Geography- The Carbon Valley communities are located in the northeastern plains of Colorado, in the southwestern quadrant of Weld County. Major bodies of water in the Carbon Valley communities include the St. Vrain River, Milavec Lake, Little Dry Creek (seasonal), St. Vrains State Park. Major transportation routes include Interstate 25 and State Highways 52 and 119. Future Colorado Department of Transportation construction plans will create an expansion of County Road 13/Colorado Blvd into a major arterial route. There are a significant number of abandoned mine shafts throughout the region at varying depths beneath the surface. Natural gas and oil drilling sites and pipelines, both active and inactive, permeate the Carbon Valley communities.

Demographics- An estimated 17,000 people live in the Carbon Valley communities. In addition, Interstate 25 functions as a major north-south transportation route for commercial interstate trucking and commuter traffic to Denver metropolitan area to the south and Longmont/Loveland/Fort Collins region to the north.

Hazard Analysis:

A disaster can occur at anytime within the jurisdictions of Weld County and any of its municipalities. All areas of Weld County are at risk for three types of emergencies:

  • Natural Disasters – Weld County is at risk from tornadoes; floods; severe storms (e.g. snow, rain, hail); urban and wild land fires; drought; and power failure.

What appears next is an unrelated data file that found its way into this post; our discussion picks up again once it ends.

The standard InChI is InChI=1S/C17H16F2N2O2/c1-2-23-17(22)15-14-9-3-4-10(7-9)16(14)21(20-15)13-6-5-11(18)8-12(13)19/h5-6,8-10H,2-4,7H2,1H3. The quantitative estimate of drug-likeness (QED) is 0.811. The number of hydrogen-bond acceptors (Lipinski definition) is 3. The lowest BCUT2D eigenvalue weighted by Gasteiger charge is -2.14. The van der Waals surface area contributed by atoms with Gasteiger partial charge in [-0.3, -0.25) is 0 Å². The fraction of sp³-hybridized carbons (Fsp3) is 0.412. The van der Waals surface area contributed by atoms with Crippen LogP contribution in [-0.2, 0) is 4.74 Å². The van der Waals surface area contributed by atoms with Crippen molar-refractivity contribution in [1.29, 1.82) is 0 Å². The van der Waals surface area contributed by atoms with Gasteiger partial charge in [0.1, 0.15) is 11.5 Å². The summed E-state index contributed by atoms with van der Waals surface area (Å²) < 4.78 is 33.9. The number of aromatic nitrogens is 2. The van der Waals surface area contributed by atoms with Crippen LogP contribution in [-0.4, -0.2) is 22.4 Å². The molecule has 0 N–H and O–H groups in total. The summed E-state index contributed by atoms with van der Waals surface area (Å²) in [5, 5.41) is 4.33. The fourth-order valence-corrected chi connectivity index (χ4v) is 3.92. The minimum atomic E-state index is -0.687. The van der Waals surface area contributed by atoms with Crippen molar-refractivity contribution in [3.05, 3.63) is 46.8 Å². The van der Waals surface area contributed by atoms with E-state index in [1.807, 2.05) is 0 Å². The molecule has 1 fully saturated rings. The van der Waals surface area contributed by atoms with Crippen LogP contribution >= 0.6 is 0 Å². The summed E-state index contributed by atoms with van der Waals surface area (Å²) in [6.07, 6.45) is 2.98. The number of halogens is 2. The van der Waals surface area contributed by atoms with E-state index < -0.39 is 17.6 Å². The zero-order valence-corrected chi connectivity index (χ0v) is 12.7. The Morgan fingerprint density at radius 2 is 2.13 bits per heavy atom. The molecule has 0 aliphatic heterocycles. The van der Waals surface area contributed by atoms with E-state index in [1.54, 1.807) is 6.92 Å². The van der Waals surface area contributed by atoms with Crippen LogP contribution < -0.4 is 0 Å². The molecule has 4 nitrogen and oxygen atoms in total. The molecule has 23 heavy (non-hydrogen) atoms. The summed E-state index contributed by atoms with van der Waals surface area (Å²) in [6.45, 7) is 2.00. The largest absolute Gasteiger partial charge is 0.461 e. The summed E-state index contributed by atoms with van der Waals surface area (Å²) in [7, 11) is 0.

• Technological Incidents – In addition to natural disasters, Weld County is at risk for man-made, or technological, disasters such as dam failures, hazardous materials incidents along transportation routes or industrial areas; civil unrest; major air and ground transportation accidents; and attack by a foreign enemy or terrorist organization in the form of chemical, biological, nuclear weapons.
  • Man-Made Hazards - Possible man-made disasters which could create an emergency response include transportation incidents involving hazardous substances, major air and ground transportation accidents, civil disturbances, terrorists or bomb threats, and conventional, nuclear, biological or chemical attack.

Local government has the responsibility to protect life and property from the effects of hazardous incidents or events, as much as possible. This is accomplished by use of government and volunteer agencies which have the capability of providing emergency services resources.

  • Floods – Floods present a risk to life and property, including buildings, their contents, and their use. Floods can affect crops and livestock. Floods can also affect lifeline utilities (e.g., water, sewerage, and power), transportation, jobs, tourism, the environment, and the local and regional economies.

    The principal cause for flooding in Weld County is intense rainfall which normally occurs in the period of May through September. A historical analysis of rainfall patterns along the Front Range has shown that probable maximum amounts of 20 inches of rainfall can occur in a given 24 hour period. The likelihood of flooding is also increased May and June as a result of spring runoff from winter snow pack.

    Although dam failures are rare events, they occasionally occur due to a variety of causes, including overtopping during flooding, improper maintenance or operation, earthquakes, and (potentially) acts of sabotage. As dams age and the water demands of a growing population increase, the dam failure hazard also increases, compounded by new development in dam failure flood inundation zones.
  • Blizzard & Winter Storms – Blizzards and severe winter storms cover large land areas, impacting multiple counties concurrently. The impacts throughout the Planning area are generally the same. Interstates and secondary roads are often closed because the road crews cannot “keep up” with the rate of snowfall; to prevent motorists from being stranded and necessitating rescue efforts; and to maintain the safety of the road crews.